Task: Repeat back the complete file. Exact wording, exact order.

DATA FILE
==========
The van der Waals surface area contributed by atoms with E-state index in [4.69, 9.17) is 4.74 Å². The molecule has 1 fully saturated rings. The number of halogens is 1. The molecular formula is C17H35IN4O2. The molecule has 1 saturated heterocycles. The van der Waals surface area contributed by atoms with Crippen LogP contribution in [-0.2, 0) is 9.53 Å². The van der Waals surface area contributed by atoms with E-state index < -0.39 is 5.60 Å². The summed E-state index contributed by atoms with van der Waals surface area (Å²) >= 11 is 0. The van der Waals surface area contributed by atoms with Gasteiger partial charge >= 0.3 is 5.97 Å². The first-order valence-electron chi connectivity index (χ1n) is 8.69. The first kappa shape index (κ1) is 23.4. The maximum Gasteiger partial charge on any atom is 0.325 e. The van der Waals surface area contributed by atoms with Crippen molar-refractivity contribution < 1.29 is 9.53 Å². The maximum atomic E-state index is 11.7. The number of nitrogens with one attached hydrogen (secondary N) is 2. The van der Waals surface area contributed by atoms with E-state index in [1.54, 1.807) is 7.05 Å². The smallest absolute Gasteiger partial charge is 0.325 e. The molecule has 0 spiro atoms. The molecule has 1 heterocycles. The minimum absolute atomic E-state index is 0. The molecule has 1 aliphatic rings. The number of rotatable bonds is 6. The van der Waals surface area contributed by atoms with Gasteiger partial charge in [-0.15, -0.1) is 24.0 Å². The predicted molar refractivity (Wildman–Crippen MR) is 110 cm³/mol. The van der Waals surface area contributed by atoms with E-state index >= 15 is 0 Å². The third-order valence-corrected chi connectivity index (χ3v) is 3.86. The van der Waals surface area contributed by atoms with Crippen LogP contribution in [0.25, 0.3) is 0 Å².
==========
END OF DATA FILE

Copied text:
The van der Waals surface area contributed by atoms with E-state index in [4.69, 9.17) is 4.74 Å². The molecule has 1 fully saturated rings. The number of halogens is 1. The molecular formula is C17H35IN4O2. The molecule has 1 saturated heterocycles. The van der Waals surface area contributed by atoms with Crippen LogP contribution in [-0.2, 0) is 9.53 Å². The van der Waals surface area contributed by atoms with E-state index < -0.39 is 5.60 Å². The summed E-state index contributed by atoms with van der Waals surface area (Å²) >= 11 is 0. The van der Waals surface area contributed by atoms with Gasteiger partial charge >= 0.3 is 5.97 Å². The first-order valence-electron chi connectivity index (χ1n) is 8.69. The first kappa shape index (κ1) is 23.4. The maximum Gasteiger partial charge on any atom is 0.325 e. The van der Waals surface area contributed by atoms with Crippen molar-refractivity contribution < 1.29 is 9.53 Å². The maximum atomic E-state index is 11.7. The number of nitrogens with one attached hydrogen (secondary N) is 2. The van der Waals surface area contributed by atoms with E-state index in [1.54, 1.807) is 7.05 Å². The smallest absolute Gasteiger partial charge is 0.325 e. The molecule has 0 spiro atoms. The molecule has 1 heterocycles. The minimum absolute atomic E-state index is 0. The molecule has 1 aliphatic rings. The number of rotatable bonds is 6. The van der Waals surface area contributed by atoms with Gasteiger partial charge in [-0.15, -0.1) is 24.0 Å². The predicted molar refractivity (Wildman–Crippen MR) is 110 cm³/mol. The van der Waals surface area contributed by atoms with E-state index >= 15 is 0 Å². The third-order valence-corrected chi connectivity index (χ3v) is 3.86. The van der Waals surface area contributed by atoms with Crippen LogP contribution in [0.25, 0.3) is 0 Å².